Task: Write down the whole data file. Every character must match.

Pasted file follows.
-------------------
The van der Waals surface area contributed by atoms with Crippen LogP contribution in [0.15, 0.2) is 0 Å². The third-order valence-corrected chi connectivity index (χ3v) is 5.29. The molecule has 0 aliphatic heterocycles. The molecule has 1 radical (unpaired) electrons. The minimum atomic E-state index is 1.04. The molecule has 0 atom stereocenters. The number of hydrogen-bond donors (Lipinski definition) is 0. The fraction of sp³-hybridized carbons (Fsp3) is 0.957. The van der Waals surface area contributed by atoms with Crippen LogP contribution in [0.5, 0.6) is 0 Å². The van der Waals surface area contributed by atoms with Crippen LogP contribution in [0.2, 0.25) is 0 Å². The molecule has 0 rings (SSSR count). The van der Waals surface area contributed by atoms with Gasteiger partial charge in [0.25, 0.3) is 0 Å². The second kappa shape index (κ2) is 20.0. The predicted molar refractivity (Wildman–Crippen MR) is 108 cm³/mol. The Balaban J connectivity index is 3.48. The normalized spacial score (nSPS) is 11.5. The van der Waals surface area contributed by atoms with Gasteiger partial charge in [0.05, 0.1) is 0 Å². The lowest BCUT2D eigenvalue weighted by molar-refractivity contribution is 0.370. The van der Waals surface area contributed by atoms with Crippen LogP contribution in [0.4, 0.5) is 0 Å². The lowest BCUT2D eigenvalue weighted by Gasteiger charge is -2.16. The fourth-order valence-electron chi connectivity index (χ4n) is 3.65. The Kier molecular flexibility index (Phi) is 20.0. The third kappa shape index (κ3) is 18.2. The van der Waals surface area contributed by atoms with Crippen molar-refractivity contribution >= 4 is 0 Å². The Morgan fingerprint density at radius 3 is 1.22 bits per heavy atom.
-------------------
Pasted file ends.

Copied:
The van der Waals surface area contributed by atoms with Crippen LogP contribution in [0.15, 0.2) is 0 Å². The third-order valence-corrected chi connectivity index (χ3v) is 5.29. The molecule has 0 aliphatic heterocycles. The molecule has 1 radical (unpaired) electrons. The minimum atomic E-state index is 1.04. The molecule has 0 atom stereocenters. The number of hydrogen-bond donors (Lipinski definition) is 0. The fraction of sp³-hybridized carbons (Fsp3) is 0.957. The van der Waals surface area contributed by atoms with Crippen LogP contribution in [0.5, 0.6) is 0 Å². The van der Waals surface area contributed by atoms with Crippen LogP contribution in [0.2, 0.25) is 0 Å². The molecule has 0 rings (SSSR count). The van der Waals surface area contributed by atoms with Gasteiger partial charge in [0.25, 0.3) is 0 Å². The second kappa shape index (κ2) is 20.0. The predicted molar refractivity (Wildman–Crippen MR) is 108 cm³/mol. The Balaban J connectivity index is 3.48. The normalized spacial score (nSPS) is 11.5. The van der Waals surface area contributed by atoms with Gasteiger partial charge in [0.05, 0.1) is 0 Å². The lowest BCUT2D eigenvalue weighted by molar-refractivity contribution is 0.370. The van der Waals surface area contributed by atoms with Crippen LogP contribution in [0.4, 0.5) is 0 Å². The lowest BCUT2D eigenvalue weighted by Gasteiger charge is -2.16. The fourth-order valence-electron chi connectivity index (χ4n) is 3.65. The Kier molecular flexibility index (Phi) is 20.0. The third kappa shape index (κ3) is 18.2. The van der Waals surface area contributed by atoms with Crippen molar-refractivity contribution >= 4 is 0 Å². The Morgan fingerprint density at radius 3 is 1.22 bits per heavy atom.